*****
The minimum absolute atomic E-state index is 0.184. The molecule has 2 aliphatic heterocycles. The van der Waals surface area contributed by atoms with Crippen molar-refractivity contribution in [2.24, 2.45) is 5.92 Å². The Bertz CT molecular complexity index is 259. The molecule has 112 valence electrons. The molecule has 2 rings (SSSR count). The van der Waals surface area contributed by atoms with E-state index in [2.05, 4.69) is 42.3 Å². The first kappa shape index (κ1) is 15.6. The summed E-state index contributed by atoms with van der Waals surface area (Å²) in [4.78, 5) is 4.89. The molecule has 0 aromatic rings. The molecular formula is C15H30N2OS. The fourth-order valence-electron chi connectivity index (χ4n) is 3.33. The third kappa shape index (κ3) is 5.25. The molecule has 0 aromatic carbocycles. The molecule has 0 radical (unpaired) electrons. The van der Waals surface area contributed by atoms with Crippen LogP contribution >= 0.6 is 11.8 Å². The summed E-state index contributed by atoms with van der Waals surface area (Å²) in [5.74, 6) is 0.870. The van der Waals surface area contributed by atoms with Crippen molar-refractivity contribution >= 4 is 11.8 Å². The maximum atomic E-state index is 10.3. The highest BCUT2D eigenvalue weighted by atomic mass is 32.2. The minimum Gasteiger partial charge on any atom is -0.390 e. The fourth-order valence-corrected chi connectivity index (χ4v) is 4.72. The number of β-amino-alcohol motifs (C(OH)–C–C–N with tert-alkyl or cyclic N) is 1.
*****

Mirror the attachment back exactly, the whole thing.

The minimum absolute atomic E-state index is 0.184. The molecule has 2 aliphatic heterocycles. The van der Waals surface area contributed by atoms with Crippen molar-refractivity contribution in [2.24, 2.45) is 5.92 Å². The Bertz CT molecular complexity index is 259. The molecule has 112 valence electrons. The molecule has 2 rings (SSSR count). The van der Waals surface area contributed by atoms with E-state index in [2.05, 4.69) is 42.3 Å². The first kappa shape index (κ1) is 15.6. The summed E-state index contributed by atoms with van der Waals surface area (Å²) in [4.78, 5) is 4.89. The molecule has 0 aromatic rings. The molecular formula is C15H30N2OS. The fourth-order valence-electron chi connectivity index (χ4n) is 3.33. The third kappa shape index (κ3) is 5.25. The molecule has 0 aromatic carbocycles. The molecule has 0 radical (unpaired) electrons. The van der Waals surface area contributed by atoms with Crippen LogP contribution >= 0.6 is 11.8 Å². The summed E-state index contributed by atoms with van der Waals surface area (Å²) in [5.74, 6) is 0.870. The van der Waals surface area contributed by atoms with Crippen molar-refractivity contribution >= 4 is 11.8 Å². The maximum atomic E-state index is 10.3. The highest BCUT2D eigenvalue weighted by atomic mass is 32.2. The minimum Gasteiger partial charge on any atom is -0.390 e. The fourth-order valence-corrected chi connectivity index (χ4v) is 4.72. The number of β-amino-alcohol motifs (C(OH)–C–C–N with tert-alkyl or cyclic N) is 1.